1. What is your personal/aesthetic relationship to the poetic line? That is, how do you understand it, use it, etc.
Lines are the limbs, the frame of the poet’s body. Without the line, there is no scaffolding, no real landscape. When I write a poem, I have little idea of the landscape at first—the words and images and content help make that clear. I love how the skeleton of lines can foster content and meaning of a poem. I tend to use lines in a fairly predictable and consistent way, but I love the way bolder poets play with lines and breath and air to give the lines more room to float and surprise. A poem can survive with joints of air and empty as in Dana Levin’s work. I just read a poem by Kaveh Akbar called ‘Ultrasound’ (c2019) where the line breaks made me breathless and intrigued–http://academyofamericanpoets.cmail20.com/t/ViewEmail/y/08C4635BA8F97F64/CC293A801C77B47D20B193FBA00ED1DB
I love to use enjambment in my work to create energy and momentum in a poem as in ‘How She Becomes a Fountain’:
Find in her stashes
of gold, the hymns
of whales, the
blue, as plankton surrenders
to acid and heat. Light has no
destination. Stars die
on that floor, orange
arms turned to
mash. Body walls
Once the poem is coming to light, my favorite things to do is to play with line breaks, with breath. As images and words can animate the poem, lines give it breath and space and a place to live on the page.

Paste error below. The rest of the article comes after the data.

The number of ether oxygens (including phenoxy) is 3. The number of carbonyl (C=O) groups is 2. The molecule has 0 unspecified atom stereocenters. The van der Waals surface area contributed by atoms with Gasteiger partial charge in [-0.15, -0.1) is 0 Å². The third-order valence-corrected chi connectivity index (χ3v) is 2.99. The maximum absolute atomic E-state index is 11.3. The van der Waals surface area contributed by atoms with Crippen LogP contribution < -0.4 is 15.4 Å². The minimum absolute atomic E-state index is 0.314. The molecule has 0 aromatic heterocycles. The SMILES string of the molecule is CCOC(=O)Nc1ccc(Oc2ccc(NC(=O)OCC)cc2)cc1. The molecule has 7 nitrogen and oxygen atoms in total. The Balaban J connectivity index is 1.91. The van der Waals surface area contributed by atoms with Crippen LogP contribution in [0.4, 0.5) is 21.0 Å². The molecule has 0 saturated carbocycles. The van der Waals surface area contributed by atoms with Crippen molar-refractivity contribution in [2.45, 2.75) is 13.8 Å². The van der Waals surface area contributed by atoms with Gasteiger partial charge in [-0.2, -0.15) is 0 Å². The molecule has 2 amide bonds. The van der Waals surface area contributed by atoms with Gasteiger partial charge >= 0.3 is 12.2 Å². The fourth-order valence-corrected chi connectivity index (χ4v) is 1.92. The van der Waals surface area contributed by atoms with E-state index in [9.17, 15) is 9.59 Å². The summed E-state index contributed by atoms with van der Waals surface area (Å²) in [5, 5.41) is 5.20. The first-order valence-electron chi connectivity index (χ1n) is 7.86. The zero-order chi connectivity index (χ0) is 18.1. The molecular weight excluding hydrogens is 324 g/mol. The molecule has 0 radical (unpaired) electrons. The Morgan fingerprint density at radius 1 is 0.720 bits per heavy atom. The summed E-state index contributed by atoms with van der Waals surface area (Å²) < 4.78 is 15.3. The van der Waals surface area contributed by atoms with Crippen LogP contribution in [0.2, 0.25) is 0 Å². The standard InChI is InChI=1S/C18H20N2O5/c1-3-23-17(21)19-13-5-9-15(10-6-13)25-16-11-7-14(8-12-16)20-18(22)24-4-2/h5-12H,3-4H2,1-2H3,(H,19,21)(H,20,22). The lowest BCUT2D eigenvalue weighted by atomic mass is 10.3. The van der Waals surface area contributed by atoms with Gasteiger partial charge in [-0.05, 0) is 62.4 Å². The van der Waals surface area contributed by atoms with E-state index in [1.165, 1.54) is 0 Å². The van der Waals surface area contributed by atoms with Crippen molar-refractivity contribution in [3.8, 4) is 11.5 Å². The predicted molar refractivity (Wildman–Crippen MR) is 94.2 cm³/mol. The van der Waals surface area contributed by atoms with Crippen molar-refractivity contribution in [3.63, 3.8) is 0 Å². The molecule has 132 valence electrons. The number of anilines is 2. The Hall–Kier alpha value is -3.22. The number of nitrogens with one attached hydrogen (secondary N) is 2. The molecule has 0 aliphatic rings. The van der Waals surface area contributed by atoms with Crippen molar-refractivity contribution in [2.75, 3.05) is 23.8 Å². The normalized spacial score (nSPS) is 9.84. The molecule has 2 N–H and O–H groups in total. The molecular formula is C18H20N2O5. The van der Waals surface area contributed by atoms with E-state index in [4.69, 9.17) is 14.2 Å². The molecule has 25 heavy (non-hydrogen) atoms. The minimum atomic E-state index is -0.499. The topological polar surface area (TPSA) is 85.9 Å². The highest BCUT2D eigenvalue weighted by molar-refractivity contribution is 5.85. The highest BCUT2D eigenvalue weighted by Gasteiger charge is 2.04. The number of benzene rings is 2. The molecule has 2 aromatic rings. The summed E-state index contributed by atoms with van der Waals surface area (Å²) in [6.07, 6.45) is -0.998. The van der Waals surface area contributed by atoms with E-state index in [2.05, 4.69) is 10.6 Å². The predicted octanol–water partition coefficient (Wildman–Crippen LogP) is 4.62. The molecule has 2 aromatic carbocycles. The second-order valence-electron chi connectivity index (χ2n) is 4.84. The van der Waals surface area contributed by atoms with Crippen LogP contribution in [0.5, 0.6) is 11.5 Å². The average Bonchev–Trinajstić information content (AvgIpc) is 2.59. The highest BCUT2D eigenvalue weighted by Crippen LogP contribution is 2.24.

2. Do you find a relationship between words and writing and the human body? Or between your writing and your body?
Absolutely. Even the mind is somehow located in the body, I believe, so how can poetry not be connected to the body? I spent much of my life just outside my body and was connected to the soma through lying in dirt and climbing trees and rocks, as well as writing poetry. Poems connected my sensory experience which always lives in the body, to a page outside my body and was like a blood vessel or a nerve pathway for me. Now when I write I need to feel something inside my body—an emotion, a strong sense of image or place, a sense of energy or charged meaning, for the poem to be worthwhile or even possible to write. My first book Ground, Wind, This Body is basically an attempt to translate my childhood experience of embodiment and dissociation into poems. I believe we experience life through the vehicle of our body so poetry that stays close to that experience tends to be more vivid and alive for me.
3. Is there anything you dislike about being a poet?
Yes. I dislike what I perceive to be the emphasis on contests and prizes and bios and publications. I understand this is how poetry is available to more people but it is painful to me, nevertheless. I try to not give too much power to what others may perceive and good or significant and instead read and hopefully write what moves me. I’m afraid I stay too hidden due to my fear and avoidance of the marketing of poetry. It is always an edge I am working with.
Tina Carlson is one of three authors of “We Are Meant To Carry Water.” This week, Miriam’s Well will be interviewing each poet and covering the book as well.
To order: https://3taospress.com/